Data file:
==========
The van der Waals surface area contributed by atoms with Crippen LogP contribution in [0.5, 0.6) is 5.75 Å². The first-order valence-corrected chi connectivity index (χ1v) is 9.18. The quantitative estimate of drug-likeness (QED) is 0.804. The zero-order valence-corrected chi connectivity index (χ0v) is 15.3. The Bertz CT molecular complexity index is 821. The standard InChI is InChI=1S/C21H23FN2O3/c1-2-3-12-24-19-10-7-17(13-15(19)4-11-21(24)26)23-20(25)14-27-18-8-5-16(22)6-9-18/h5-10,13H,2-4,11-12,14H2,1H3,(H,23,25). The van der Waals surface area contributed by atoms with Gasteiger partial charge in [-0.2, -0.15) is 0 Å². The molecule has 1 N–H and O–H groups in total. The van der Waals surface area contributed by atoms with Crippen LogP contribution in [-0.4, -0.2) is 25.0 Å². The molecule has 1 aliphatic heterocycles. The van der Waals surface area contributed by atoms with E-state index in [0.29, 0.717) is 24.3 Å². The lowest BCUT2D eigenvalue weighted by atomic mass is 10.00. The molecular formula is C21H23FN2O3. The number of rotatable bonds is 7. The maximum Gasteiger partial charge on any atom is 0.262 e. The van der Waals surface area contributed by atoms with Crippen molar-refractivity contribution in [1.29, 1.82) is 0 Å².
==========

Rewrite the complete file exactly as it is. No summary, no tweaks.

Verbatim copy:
The van der Waals surface area contributed by atoms with Crippen LogP contribution in [0.5, 0.6) is 5.75 Å². The first-order valence-corrected chi connectivity index (χ1v) is 9.18. The quantitative estimate of drug-likeness (QED) is 0.804. The zero-order valence-corrected chi connectivity index (χ0v) is 15.3. The Bertz CT molecular complexity index is 821. The standard InChI is InChI=1S/C21H23FN2O3/c1-2-3-12-24-19-10-7-17(13-15(19)4-11-21(24)26)23-20(25)14-27-18-8-5-16(22)6-9-18/h5-10,13H,2-4,11-12,14H2,1H3,(H,23,25). The van der Waals surface area contributed by atoms with Gasteiger partial charge in [-0.2, -0.15) is 0 Å². The molecule has 1 N–H and O–H groups in total. The van der Waals surface area contributed by atoms with Crippen LogP contribution in [-0.4, -0.2) is 25.0 Å². The molecule has 1 aliphatic heterocycles. The van der Waals surface area contributed by atoms with E-state index in [0.29, 0.717) is 24.3 Å². The lowest BCUT2D eigenvalue weighted by atomic mass is 10.00. The molecular formula is C21H23FN2O3. The number of rotatable bonds is 7. The maximum Gasteiger partial charge on any atom is 0.262 e. The van der Waals surface area contributed by atoms with Crippen molar-refractivity contribution in [1.29, 1.82) is 0 Å².